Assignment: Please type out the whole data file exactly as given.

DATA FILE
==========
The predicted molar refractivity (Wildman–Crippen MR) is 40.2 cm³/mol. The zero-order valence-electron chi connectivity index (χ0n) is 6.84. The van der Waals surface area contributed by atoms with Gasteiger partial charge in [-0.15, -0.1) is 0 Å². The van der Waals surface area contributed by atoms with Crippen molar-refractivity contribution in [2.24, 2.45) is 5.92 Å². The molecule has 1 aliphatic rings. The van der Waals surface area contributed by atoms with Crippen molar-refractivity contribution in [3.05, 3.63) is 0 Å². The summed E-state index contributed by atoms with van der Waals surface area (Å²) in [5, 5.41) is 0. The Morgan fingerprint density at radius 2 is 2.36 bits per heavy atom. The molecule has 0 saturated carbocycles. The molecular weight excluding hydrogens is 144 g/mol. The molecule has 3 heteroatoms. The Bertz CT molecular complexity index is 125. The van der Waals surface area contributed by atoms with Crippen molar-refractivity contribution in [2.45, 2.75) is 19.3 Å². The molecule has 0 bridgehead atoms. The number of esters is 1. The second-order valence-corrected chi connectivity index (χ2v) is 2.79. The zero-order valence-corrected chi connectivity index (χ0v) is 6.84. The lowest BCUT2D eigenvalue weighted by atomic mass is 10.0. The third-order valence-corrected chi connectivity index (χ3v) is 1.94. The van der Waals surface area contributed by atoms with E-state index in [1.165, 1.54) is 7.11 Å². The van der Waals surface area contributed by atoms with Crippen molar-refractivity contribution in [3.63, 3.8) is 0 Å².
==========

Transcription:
The predicted molar refractivity (Wildman–Crippen MR) is 40.2 cm³/mol. The zero-order valence-electron chi connectivity index (χ0n) is 6.84. The van der Waals surface area contributed by atoms with Gasteiger partial charge in [-0.15, -0.1) is 0 Å². The van der Waals surface area contributed by atoms with Crippen molar-refractivity contribution in [2.24, 2.45) is 5.92 Å². The molecule has 1 aliphatic rings. The van der Waals surface area contributed by atoms with Crippen molar-refractivity contribution in [3.05, 3.63) is 0 Å². The summed E-state index contributed by atoms with van der Waals surface area (Å²) in [5, 5.41) is 0. The Morgan fingerprint density at radius 2 is 2.36 bits per heavy atom. The molecule has 0 saturated carbocycles. The molecular weight excluding hydrogens is 144 g/mol. The molecule has 3 heteroatoms. The Bertz CT molecular complexity index is 125. The van der Waals surface area contributed by atoms with Crippen molar-refractivity contribution in [2.45, 2.75) is 19.3 Å². The molecule has 0 bridgehead atoms. The number of esters is 1. The second-order valence-corrected chi connectivity index (χ2v) is 2.79. The zero-order valence-corrected chi connectivity index (χ0v) is 6.84. The lowest BCUT2D eigenvalue weighted by atomic mass is 10.0. The third-order valence-corrected chi connectivity index (χ3v) is 1.94. The van der Waals surface area contributed by atoms with E-state index in [1.165, 1.54) is 7.11 Å². The van der Waals surface area contributed by atoms with Crippen molar-refractivity contribution in [3.63, 3.8) is 0 Å².